Anonymous said...

There is a massive tome of over 700 pages by L.W. Hurtado called, "Lord Jesus Christ: Devotion to Jesus in Earliest Christianity". Hurtado does a masterful job of refuting the heresy that devotion to Jesus as God is a late development. I recommend it to those seeking to bolster their defenses against higher critical lies.

Weekend Fisher said...

It's amazing to me that people will say that a more-than-human Christ is a late development, when the first scene of what they the consider the first gospel (Mark) refers a prophecy to him that uses the holiest name of God.

Baffling ...

I've heard good things about Hurtado's work but have not yet read any of it. You make me more interested.

Take care & God bless
Anne / WF

Anastasia Theodoridis said...

Good job, Anne!

It seems some people not only aren't reading carefully, they are reading with definite bias.

TheraP said...

I love the way you present the "case" so succinctly. In a deadpan manner, which really underlines how amazing this is. Your synopsis reads like something that could be happening a news report! And that in particular, I think, made the details stand out and come alive.

Thanks for all your efforts!

Weekend Fisher said...

Thanks for the kind words. There are a couple of more posts coming in this series (though not going through in such detail) -- I'm working up to the point where we can see what material the Synoptics put on the table and get to a place where we can really evaluate the question: Did the Gospel of John reflect a different understanding of Christ?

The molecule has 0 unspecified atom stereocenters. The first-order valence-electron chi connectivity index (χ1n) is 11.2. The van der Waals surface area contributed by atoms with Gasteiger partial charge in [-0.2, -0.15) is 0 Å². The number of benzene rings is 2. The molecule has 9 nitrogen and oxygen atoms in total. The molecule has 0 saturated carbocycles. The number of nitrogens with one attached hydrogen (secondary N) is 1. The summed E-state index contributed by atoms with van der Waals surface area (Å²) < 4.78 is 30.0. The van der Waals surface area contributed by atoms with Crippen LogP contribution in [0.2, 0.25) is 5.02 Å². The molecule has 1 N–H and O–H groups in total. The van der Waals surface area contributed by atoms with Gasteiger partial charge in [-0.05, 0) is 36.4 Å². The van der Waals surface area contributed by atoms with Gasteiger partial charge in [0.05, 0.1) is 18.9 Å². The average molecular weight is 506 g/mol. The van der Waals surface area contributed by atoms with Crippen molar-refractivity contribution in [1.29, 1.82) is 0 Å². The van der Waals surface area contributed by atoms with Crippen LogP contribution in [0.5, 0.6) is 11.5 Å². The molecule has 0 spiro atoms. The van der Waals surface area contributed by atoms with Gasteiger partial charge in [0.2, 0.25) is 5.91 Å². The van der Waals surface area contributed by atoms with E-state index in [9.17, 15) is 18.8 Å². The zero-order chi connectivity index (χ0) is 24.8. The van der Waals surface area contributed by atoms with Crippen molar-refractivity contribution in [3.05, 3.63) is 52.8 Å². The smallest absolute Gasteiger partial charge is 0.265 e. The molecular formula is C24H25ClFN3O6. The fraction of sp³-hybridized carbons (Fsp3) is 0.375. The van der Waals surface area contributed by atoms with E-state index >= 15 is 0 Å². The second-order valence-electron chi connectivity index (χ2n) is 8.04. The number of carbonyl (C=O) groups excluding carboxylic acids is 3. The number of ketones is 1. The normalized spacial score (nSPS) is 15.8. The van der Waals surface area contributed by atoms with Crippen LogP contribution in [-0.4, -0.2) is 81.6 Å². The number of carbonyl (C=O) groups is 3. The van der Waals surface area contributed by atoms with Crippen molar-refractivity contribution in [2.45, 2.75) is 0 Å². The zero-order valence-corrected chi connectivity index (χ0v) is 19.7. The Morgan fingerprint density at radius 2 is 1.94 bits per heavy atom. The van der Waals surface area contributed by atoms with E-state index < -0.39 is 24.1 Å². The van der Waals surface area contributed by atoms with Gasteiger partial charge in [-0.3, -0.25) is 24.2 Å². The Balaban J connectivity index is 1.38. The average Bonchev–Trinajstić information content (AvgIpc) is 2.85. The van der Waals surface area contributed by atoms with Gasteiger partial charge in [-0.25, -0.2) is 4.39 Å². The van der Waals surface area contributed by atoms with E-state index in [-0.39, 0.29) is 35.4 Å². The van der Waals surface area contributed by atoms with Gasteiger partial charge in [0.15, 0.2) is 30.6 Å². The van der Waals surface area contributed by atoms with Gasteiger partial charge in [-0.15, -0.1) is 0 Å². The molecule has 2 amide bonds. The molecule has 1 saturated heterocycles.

Take care & God bless
Anne / WF

TheraP said...

I have a further thought here. And I must thank you for spurring much thinking on my part.

Your post speaks of how people seem not to see the Divine as clearly described in Mark. And that reminded me of how frequently, in the psalms, the idea of atheism is present. So even back in the days of Jesus (and before then), if we believe the psalms (and why not?), there must have been many who "scoffed" at those who clung to faith and tried to the best of their ability to live that faith in an unseen God. (I can look for references if you need them... but things like: "The fool has said in his heart there is no God." Etc.)

So it strikes me that this inability to believe, even the revealed word, has a long history. And if you think of Moses coming down the mountain withe the Tablets, what were the Israelites doing? Hmmmm....

Just to put your post in context!

Gordon said...

Alongside Hurtado's 'Lord Jesus Christ' is his excellent book titled 'How on Earth did Jesus become a God? - Historical Questions about Earliest Devotion to Jesus'. This is a book of some 230 pages and is a good starter on the questions Hurtado asks.

Not only does the title draw one directly to the question, but the story of Hurtado's twenty-five years of research of the question adds validity to his research.

He includes papers and a chapter or two from seminars and his book 'The Lord Jesus Christ', and four of the chapters are from the Deichmann lectures held at Ben Gurion University of the Negev.

His longer book is well worth reading; questions remain and that is the fun of it all.